A frequent question of those who’ve experienced loss is should I join a grief support group?
While bereavement groups are generally positive, the decision to join one is unique to each individual. Each of us mourns death differently. Some people cope with their grief by themselves and do not want or need outside assistance, while others find comfort in sharing the pain, anger, depression, and other emotions they feel following a loss.
No magic pill
When considering bereavement support it is important to ask if you have unrealistic expectations, if you are ready for a group, and if the group can help. Support groups are not magic. There are no words that can make one’s grief disappear.
Groups are places for the bereaved to work together, assisting one another as the group explores both grief reactions and ways to adapt to a live now changed by loss.
Listening and sharing
The first question is whether you are ready to join. Support groups involve both listening and sharing. Sometimes we can be so introverted , so shy, or so private that it may be difficult to share our story with people we barely know. Or we may be too needy, with such great desire to tell our story that we leave little room for others.
Sometimes we believe our loss is so horrendous that we have little patience with others. We simply don’t see their losses as compared to ours. In these situations, individual counseling may be a better option.
“The course of bereavement does not run smooth; it progresses in fits and starts, and takes unforeseeable turns.”Long Litt Woon, The Way Through the Woods: On Mushrooms and Mourning
Establish the right objectives
Other times, you may be tempted to join a support group to meet new friends or develop new relationships. Such friendships can form in groups, and perhaps, over time, new relationships develop, but these are not good reasons for joining a group.
There are other outlets, and other organizations that offer fellowship. Support groups are meant to be therapeutic.
What groups can provide
If you are ready, bereavement support groups can offer much. Support groups can provide validation, reminding us we are not alone and that others have had similar reactions and feelings. In short, support groups allow understanding from people who know and understand.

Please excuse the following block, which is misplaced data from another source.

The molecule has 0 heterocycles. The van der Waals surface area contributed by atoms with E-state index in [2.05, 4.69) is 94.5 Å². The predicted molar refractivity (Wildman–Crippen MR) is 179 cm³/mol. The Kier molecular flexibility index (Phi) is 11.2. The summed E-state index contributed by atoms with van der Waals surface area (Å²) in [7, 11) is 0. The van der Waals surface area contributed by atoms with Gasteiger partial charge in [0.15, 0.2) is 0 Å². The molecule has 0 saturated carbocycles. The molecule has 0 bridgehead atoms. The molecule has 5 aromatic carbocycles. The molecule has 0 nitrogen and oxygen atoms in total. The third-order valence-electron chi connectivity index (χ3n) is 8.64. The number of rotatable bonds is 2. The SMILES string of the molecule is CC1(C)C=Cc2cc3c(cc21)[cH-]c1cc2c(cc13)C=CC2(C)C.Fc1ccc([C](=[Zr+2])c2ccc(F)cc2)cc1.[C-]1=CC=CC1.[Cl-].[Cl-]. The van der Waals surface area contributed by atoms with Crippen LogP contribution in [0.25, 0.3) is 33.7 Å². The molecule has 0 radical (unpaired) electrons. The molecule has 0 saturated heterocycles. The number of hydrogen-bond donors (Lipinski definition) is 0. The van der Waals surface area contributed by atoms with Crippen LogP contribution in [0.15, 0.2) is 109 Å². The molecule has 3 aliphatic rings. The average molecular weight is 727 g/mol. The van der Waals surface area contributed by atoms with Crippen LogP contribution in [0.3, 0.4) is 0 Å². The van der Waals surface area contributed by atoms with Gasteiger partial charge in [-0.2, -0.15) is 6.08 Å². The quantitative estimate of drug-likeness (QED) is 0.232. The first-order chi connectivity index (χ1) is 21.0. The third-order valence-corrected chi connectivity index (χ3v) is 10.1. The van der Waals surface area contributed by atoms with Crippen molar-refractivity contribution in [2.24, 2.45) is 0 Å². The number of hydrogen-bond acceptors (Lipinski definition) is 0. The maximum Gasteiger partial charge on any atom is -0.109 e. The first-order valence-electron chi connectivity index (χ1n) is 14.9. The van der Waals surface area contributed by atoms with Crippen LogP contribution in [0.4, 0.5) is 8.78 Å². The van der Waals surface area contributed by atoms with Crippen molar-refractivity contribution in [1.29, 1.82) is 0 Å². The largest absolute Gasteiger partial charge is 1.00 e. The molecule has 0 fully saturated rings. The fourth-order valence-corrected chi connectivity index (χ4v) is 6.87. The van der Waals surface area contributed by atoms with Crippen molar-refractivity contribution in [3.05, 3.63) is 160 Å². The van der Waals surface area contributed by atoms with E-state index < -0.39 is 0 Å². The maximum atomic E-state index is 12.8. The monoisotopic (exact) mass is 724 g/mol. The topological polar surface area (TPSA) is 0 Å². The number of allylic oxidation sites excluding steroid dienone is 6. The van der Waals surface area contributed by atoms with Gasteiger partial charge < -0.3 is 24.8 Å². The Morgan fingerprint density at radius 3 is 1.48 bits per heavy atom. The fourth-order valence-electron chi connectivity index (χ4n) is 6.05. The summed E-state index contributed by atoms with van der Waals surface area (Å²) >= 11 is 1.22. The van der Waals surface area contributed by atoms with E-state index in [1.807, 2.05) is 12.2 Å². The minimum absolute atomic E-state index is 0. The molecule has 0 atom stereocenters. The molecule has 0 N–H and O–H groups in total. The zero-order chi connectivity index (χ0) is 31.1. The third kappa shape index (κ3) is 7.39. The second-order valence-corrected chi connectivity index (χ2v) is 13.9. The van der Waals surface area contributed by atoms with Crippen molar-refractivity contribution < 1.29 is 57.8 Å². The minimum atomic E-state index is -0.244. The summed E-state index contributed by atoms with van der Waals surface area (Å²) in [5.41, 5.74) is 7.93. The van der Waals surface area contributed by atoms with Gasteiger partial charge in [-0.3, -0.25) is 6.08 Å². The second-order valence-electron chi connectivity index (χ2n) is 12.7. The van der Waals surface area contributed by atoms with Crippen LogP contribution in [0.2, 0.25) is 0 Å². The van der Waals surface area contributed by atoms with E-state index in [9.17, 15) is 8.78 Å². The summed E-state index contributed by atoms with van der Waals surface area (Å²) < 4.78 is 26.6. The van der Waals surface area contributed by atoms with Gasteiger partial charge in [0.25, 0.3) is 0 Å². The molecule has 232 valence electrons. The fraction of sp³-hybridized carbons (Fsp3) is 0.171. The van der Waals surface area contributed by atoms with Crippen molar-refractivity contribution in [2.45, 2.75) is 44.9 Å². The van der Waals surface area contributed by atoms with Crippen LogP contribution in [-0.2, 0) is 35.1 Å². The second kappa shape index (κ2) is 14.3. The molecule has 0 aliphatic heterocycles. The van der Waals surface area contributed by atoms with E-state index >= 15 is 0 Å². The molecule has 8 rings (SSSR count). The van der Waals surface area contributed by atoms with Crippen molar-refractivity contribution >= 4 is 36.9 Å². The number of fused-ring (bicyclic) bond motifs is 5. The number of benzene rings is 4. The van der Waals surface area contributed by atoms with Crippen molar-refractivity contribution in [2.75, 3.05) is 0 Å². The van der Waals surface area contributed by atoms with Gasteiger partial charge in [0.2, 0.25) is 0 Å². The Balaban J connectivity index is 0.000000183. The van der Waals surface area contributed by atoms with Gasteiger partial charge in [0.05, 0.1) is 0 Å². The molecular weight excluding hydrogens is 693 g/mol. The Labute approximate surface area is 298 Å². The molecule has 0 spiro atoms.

This can make grief less lonely. And it is time away – a break in the loneliness and the boredom that also is a part of grief.
Can it really help?
There is one other question. Is the group truly therapeutic – can it really help? All groups are not equal. As you attend, ask yourself some questions.
Do members actually share and respect one another or do a few people seem to monopolize the conversation? Is the group simply a sob session or is the focus not just on sharing difficulties but on finding ways to cope with difficulties?
Does the group respect the many ways that members react and adapt to loss or is only one approach allowed? Effective support groups are well run, respect individually, and are focused on effective coping.
Help yourself by helping others
Support groups reaffirm one more factor as well. In helping others, one helps oneself. You can find, even in the midst of grief, new empathy, new understandings, and renewed strengths.
In the shared progress of others, you can find – and offer – help.
CHP Hope forTomorrow Grief Support Groups meet monthly throughout our service area in Ada, Archbold, Bryan, Celina, Defiance, Delphos, Paulding, and Van Wert.
– Adapted from “Support Groups” by Kenneth J. Doka, Ph.D., MDiv, Senior Bereavement Consultant to the Hospice Foundation of America and recipient of the 2019 Lifetime Achievement Award from the Association for Death Education and Counseling. Published in Journeys, Sep. 2020